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Providing summaries of opinions as they are released from the Michigan Supreme Court, Michigan Court of Appeals (published & unpublished), and selected U.S. Sixth Circuit. Over 60,000 cases summarized to date.

 

 

Case Summary

Includes summaries of two Michigan Court of Appeals published opinions under Civil Rights/Employment & Labor Law and Municipal/Zoning.


Cases appear under the following practice areas:

  • Civil Rights (3)

    Full Text Opinion

    This summary also appears under Employment & Labor Law

    e-Journal #: 73201
    Case: Jewett v. Mesick Consol. Sch. Dist.
    Court: Michigan Court of Appeals ( Published Opinion )
    Judges: Ronayne Krause, Servitto, and Redford
    Issues:

    Employment discrimination; The Persons with Disabilities Civil Rights Act (MCL 37.1101 et seq.); MCL 37.1102; The Americans with Disabilities Act (42 USC § 12101 et seq.); Peden v. Detroit; Constructive discharge; Vagts v. Perry Drug Stores, Inc.; The “cat’s paw” doctrine; Staub v. Proctor Hosp.; Legitimate business reason; Aho v. Department of Corrs.; Legitimate, nondiscriminatory reasons; Hazle v. Ford Motor; Pretext; Major v. Village of Newberry; Claim that the negative employment decisions culminating in subjectively involuntary resignation were pretextual; West v. General Motors Corp.; Whether the performance deficiencies were fabricated; Effect of a party’s testimony; Toussant v. Blue Cross & Blue Shield of MI; Kenkel v. Stanley Works; Conflict in the evidence; People v. Lemmon; Scott v. Harris; Principle that an honest belief (even if found to be objectively incorrect or improvident) precludes a finding of pretext or bad faith; Town v. Michigan Bell Tel. Co.

    Summary:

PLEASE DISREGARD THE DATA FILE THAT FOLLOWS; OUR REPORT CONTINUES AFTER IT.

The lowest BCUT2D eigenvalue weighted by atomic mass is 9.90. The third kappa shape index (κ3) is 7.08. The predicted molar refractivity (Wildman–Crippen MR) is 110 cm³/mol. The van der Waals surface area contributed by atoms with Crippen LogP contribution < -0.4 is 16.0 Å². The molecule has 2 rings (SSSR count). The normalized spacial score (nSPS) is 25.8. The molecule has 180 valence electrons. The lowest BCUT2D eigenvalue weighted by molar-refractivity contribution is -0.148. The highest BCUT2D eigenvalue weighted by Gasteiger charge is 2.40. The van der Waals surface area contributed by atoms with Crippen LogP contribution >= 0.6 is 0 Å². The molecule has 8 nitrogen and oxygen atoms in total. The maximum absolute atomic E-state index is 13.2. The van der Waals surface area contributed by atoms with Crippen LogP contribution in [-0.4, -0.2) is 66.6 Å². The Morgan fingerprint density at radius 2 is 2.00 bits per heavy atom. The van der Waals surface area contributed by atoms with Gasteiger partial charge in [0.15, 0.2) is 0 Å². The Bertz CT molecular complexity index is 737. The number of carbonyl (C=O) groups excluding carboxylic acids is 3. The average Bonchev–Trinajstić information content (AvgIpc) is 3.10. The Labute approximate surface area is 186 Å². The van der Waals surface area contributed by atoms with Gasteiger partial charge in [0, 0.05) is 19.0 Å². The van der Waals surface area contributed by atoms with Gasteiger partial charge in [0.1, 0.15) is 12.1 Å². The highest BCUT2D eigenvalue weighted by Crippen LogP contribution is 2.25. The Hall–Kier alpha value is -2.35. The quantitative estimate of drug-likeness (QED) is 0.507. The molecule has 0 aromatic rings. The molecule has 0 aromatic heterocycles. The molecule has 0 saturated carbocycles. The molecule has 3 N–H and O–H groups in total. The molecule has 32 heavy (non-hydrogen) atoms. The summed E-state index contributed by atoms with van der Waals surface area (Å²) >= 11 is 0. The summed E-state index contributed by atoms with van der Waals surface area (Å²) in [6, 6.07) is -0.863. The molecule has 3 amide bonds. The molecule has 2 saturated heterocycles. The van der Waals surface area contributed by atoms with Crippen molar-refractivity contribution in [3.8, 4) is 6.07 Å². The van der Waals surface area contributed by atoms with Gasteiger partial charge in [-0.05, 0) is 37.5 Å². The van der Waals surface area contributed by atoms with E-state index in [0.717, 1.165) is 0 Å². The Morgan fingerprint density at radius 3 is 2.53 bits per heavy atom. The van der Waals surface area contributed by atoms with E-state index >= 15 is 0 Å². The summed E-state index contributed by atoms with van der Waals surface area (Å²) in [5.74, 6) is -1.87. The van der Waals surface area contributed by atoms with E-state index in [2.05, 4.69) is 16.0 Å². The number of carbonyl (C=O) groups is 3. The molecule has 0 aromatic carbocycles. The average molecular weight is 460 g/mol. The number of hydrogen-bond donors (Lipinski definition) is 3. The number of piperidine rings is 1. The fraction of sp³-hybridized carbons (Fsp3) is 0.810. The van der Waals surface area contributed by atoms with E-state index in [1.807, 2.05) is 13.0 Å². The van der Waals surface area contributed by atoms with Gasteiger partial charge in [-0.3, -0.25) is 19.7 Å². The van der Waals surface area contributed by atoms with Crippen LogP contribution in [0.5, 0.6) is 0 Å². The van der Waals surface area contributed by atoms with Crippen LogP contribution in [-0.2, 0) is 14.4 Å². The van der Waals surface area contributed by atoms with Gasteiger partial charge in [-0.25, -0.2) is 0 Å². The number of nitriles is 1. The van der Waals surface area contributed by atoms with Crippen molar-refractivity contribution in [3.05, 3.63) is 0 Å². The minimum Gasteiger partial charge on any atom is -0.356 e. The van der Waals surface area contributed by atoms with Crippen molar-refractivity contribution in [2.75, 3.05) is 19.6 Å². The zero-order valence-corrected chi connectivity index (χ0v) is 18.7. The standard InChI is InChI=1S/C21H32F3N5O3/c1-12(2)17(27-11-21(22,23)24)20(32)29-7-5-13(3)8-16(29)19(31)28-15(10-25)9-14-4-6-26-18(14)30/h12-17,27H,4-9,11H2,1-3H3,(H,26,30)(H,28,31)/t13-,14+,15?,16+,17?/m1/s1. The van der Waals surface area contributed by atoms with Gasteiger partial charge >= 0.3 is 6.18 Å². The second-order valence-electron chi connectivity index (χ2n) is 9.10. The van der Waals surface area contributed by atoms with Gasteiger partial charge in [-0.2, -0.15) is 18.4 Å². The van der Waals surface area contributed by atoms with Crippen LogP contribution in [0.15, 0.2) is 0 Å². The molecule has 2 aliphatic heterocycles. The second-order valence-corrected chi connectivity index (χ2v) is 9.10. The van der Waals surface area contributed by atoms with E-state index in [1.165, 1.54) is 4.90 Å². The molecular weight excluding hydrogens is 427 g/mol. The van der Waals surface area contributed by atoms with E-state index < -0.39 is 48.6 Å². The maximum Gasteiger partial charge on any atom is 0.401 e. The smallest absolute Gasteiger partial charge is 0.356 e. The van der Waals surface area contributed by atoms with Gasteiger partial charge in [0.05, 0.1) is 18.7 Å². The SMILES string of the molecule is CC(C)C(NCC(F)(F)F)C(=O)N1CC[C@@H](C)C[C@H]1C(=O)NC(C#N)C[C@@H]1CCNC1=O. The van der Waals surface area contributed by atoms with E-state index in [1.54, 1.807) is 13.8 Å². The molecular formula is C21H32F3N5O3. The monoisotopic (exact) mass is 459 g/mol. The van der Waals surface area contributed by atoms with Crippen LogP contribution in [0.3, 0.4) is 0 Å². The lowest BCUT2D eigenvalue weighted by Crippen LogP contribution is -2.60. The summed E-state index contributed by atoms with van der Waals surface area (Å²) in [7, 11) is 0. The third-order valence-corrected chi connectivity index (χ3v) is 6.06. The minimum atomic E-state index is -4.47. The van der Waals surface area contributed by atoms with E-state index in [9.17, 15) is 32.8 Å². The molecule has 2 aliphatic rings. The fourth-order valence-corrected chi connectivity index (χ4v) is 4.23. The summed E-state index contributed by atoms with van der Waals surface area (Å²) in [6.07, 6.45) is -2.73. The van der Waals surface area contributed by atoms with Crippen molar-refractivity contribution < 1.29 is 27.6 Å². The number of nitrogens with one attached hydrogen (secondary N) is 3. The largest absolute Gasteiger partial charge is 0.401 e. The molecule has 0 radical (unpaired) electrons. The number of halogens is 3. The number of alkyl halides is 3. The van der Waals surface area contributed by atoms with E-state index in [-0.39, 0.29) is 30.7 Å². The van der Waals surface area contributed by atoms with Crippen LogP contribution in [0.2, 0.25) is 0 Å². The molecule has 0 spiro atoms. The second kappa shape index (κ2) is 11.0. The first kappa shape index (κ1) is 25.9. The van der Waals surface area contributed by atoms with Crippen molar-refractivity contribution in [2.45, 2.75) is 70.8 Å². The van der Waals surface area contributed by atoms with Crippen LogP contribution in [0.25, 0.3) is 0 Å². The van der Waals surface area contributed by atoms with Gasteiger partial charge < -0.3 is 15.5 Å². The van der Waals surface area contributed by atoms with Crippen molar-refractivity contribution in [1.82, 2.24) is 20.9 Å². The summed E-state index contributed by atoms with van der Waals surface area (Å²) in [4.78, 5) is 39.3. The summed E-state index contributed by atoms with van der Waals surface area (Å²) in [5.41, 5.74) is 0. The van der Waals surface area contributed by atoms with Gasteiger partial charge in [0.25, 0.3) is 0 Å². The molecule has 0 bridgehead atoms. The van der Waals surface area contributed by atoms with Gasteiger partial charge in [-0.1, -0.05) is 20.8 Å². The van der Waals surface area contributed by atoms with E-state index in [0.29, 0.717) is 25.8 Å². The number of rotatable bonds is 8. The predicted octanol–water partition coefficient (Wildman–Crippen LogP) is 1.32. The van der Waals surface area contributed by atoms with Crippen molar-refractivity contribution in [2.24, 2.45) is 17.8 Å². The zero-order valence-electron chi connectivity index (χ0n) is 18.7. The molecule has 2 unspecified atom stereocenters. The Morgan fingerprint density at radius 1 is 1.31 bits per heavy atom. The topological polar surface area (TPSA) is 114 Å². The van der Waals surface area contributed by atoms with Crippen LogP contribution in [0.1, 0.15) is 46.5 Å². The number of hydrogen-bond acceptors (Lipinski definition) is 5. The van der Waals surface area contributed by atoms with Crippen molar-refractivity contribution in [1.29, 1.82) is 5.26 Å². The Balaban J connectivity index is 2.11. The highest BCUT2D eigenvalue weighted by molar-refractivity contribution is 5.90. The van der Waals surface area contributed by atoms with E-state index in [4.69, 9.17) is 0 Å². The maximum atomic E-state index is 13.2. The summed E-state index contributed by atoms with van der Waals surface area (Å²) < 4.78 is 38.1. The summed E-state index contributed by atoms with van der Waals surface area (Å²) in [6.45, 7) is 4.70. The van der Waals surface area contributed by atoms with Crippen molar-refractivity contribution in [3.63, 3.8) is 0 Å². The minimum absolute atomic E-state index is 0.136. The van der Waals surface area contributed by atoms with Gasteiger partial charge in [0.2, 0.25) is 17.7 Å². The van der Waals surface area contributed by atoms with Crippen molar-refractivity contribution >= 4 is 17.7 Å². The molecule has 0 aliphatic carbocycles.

The court held that defendant-school district had legitimate reasons for conditioning plaintiff’s continued employment on the last-chance agreement, and he did not establish a question of fact that its reasoning was pretextual. While he established a question of fact whether his supervisor (H) and the person he regarded as H’s assistant (B) held animosity toward him, he failed to establish “a question of fact that their animosity had anything to do with his inability to read or that their animosity had any causal connection to [superintendent-A] conditioning plaintiff’s continued employment upon” signing the last chance agreement. Plaintiff argued that “he was constructively discharged because one of the provisions in the last chance agreement required him to follow ‘all oral and written policies…’” However, he “testified that the reasons he believed he was being forced out, and the reasons why he refused to sign the agreement, had nothing to do with that provision.” Further, there was “no question of material fact that any written policies, directives, procedures, or instructions given to plaintiff would have been read to him aloud on request.” Thus, there was no basis for holding that the single line would make his working conditions intolerable. Plaintiff presented evidence establishing a question of fact whether H or B disliked him “personally and made his working conditions unnecessarily unpleasant.” He asserted that the “cat’s paw” doctrine should apply here. But even if it applies in Michigan, it was not relevant here. A “was adamant that he was the sole decisionmaker.” H and B had no input into A’s decisions, and in fact, A “testified that he would have terminated [H] for threatening plaintiff if he knew any such threat occurred.” Further, there was no evidence that H’s and B’s alleged negativity toward plaintiff was based on his inability to read. Plaintiff’s personnel record supported the determination that he was “not capable of doing his job, for reasons not seemingly related to his inability to read.” Also, even if he could show a genuine issue of material fact as to whether he was constructively discharged, his “personnel file and the testimony of multiple school personnel, including [A’s] predecessor as superintendent, reflect that plaintiff had an enduring problem of simply failing to do his work while insisting that he was doing his work, and possibly improving temporarily only to inevitably relapse. Plaintiff had an extensive disciplinary history that, sooner or later, would have warranted termination. These facts provide legitimate business reasons for defendant’s taking employment action against” him. Summary disposition for defendant was affirmed.